Page 6-7 - NeuRA 2013 in Review

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It is a sign of the scale of the medical challenges
facing us that a large, dedicated neuroscience
facility is required.
Left to right:
Construction work in 1992 to turn the site of the
Randwick Chest Hospital into POWMRI; The four founders,
in 1990, clockwise from top left – Prof Erica Potter, Prof Simon
Gandevia, Prof David Burke AO, Prof Ian McCloskey AO;
(top) The entrance to POWMRI when it officially opened in 1993;
(bottom) The colourful entrance to POWMRI when stage two was
completed in 2000; The new NeuRA building on Barker St.
our 20th
Prof Simon Gandevia is NeuRA’s Deputy Director,
the last founding scientist still walking our corridors.
In 1990, he and three colleagues drew up plans for
the nation’s then largest experimental neuroscience
facility. The idea was bold, courageous and under-
pinned by incredible foresight. Over the next two
years, this founding team secured a site and began
the enormous task of launching the Prince
of Wales Medical Research Institute (POWMRI).
The site had special significance because
it was formerly the Randwick Chest Hospital, an
internationally recognised facility for the treatment
of tuberculosis. It was established in 1968 in
response to the tuberculosis epidemic that had
swept the country. Chest hospitals became obsolete
thanks to medical research, and so the site later
housed a variety of clinics and wards for the Prince
of Wales Hospital.
When POWMRI was officially opened in 1993,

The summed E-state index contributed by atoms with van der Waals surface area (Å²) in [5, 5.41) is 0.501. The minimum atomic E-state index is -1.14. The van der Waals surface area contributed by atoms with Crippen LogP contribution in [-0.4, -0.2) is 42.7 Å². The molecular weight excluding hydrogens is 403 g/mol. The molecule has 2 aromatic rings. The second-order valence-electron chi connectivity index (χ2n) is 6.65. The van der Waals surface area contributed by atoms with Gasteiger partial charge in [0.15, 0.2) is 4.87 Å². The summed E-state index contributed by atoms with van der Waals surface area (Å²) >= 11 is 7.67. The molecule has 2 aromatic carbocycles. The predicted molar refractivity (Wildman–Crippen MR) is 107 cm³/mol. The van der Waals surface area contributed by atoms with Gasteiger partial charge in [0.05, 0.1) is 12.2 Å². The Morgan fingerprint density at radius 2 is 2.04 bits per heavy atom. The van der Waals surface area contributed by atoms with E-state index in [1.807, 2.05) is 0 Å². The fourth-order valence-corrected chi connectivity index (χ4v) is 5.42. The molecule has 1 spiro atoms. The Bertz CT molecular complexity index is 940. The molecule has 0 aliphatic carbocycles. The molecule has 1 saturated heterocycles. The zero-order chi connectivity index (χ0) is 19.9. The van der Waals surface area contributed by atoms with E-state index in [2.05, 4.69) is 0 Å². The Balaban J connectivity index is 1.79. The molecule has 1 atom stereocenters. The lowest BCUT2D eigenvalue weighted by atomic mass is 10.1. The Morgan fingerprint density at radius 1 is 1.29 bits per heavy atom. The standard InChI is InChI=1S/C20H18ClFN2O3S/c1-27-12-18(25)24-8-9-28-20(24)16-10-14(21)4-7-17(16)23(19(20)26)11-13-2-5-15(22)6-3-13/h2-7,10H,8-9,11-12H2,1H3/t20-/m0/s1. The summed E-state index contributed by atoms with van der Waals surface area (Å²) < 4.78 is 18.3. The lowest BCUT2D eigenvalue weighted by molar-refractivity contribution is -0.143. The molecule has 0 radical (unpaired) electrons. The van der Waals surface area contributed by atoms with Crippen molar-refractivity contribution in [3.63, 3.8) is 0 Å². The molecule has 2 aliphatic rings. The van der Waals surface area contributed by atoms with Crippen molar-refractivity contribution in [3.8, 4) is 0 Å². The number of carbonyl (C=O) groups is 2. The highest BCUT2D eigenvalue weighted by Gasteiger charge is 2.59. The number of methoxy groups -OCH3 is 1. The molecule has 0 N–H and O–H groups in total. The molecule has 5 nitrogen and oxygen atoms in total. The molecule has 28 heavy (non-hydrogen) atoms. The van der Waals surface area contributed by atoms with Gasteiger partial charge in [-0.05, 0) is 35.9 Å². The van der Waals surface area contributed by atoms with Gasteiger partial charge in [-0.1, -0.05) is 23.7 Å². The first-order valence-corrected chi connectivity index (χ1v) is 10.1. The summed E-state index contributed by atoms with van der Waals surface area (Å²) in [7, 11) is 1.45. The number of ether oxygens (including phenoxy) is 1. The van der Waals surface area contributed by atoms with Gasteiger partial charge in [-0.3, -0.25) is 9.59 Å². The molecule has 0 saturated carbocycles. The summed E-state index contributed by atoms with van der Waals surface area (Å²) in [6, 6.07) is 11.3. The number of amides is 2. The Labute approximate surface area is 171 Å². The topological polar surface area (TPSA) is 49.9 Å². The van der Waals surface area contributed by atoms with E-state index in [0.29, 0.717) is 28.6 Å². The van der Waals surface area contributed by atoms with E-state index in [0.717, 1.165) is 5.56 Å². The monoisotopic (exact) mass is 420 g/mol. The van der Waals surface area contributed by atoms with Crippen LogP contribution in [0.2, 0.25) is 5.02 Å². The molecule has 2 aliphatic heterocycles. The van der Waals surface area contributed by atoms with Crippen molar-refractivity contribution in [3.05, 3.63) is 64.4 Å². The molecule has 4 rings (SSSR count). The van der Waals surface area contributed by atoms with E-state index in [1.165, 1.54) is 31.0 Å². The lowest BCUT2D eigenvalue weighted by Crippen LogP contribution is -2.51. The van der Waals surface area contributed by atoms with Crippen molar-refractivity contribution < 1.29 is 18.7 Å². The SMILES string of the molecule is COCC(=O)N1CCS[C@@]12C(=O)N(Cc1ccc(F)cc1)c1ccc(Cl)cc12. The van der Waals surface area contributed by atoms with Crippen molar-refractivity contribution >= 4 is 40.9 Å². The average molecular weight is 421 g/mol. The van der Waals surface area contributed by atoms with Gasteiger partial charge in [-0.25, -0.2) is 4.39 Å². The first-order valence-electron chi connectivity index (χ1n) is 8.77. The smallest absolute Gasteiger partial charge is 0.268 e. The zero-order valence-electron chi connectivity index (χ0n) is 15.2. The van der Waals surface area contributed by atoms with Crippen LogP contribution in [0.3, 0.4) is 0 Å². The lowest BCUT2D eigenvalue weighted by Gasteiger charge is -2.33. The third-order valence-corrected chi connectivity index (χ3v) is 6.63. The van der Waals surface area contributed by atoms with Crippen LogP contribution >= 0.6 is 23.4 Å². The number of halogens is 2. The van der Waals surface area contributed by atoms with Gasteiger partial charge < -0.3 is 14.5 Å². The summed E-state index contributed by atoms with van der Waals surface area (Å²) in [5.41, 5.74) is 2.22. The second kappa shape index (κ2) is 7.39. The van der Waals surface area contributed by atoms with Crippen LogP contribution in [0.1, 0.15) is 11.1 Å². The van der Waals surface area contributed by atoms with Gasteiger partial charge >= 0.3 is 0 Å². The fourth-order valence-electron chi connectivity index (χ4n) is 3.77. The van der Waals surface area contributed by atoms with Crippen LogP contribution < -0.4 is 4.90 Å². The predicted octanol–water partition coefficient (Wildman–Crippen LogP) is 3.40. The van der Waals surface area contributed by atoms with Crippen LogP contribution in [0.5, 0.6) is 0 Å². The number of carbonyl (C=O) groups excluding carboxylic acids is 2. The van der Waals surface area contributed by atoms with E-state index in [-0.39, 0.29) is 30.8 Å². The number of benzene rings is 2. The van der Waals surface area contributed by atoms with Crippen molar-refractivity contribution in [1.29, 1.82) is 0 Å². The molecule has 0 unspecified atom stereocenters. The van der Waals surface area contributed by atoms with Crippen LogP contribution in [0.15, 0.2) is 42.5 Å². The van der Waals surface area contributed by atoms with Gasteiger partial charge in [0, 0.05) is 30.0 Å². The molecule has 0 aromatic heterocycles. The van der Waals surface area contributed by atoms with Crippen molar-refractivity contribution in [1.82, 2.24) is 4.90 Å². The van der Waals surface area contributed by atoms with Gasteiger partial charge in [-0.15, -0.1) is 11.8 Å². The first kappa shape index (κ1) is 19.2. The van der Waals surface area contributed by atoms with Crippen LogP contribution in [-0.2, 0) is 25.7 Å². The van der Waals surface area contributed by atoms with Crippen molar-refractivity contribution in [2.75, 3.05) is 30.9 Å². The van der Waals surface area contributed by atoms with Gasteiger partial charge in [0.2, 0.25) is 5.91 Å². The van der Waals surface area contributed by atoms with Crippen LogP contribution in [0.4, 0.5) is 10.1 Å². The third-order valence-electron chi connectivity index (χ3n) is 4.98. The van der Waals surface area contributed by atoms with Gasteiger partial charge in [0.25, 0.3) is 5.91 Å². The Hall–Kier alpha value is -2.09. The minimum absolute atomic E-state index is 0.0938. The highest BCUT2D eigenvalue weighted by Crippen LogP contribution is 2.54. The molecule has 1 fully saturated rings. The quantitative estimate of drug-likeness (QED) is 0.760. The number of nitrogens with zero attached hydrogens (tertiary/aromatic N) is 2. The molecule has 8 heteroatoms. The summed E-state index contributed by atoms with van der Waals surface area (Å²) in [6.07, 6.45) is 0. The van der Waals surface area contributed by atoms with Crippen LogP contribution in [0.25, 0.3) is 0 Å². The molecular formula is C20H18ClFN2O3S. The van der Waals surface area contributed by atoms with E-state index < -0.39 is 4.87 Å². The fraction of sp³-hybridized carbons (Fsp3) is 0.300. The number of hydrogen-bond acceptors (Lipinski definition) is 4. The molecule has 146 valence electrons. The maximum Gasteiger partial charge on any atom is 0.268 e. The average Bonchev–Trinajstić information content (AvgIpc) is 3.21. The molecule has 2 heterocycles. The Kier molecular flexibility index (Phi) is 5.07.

it comprised fewer than 20 researchers, assistants
and students who, in their first year, published
37 journal articles. The institute quickly outgrew
the available space and, in the next 17 years,
there were refurbishments and renovations and
the construction of many new environments for
research and learning.
Since its founding, the name of the institute
had been confused with that of the hospital and in
2010 it was decided that a new name, reflecting the
full scope of its research activity, was needed. The
Board reviewed this matter at length and resolved
to adopt the name Neuroscience Research Australia
and the acronym, NeuRA. This name reflects
more accurately what we do, namely neuroscience
research, and that the research is directed to the
benefit of all Australians.
The new name gave NeuRA space to grow,
and grow it has. This year marks the opening of our
purpose-built, seven-story building – a place where
hundreds of researchers from Australia and the
world gather to solve the health crises of today. It is
a sign of the scale of the medical challenges facing
us that such a large, dedicated neuroscience facility
is required.
We find it exhilarating to think about NeuRA’s
humble beginnings – plans and lists on pieces
of notepaper. From there to here in 20 years, one
can only wonder what exciting developments and
opportunities the coming decades will bring.
Our 20th Anniversary |5
While many things have changed over the last 20 years, our commitment, initiative
and optimism remain central to who we are and how we undertake our research.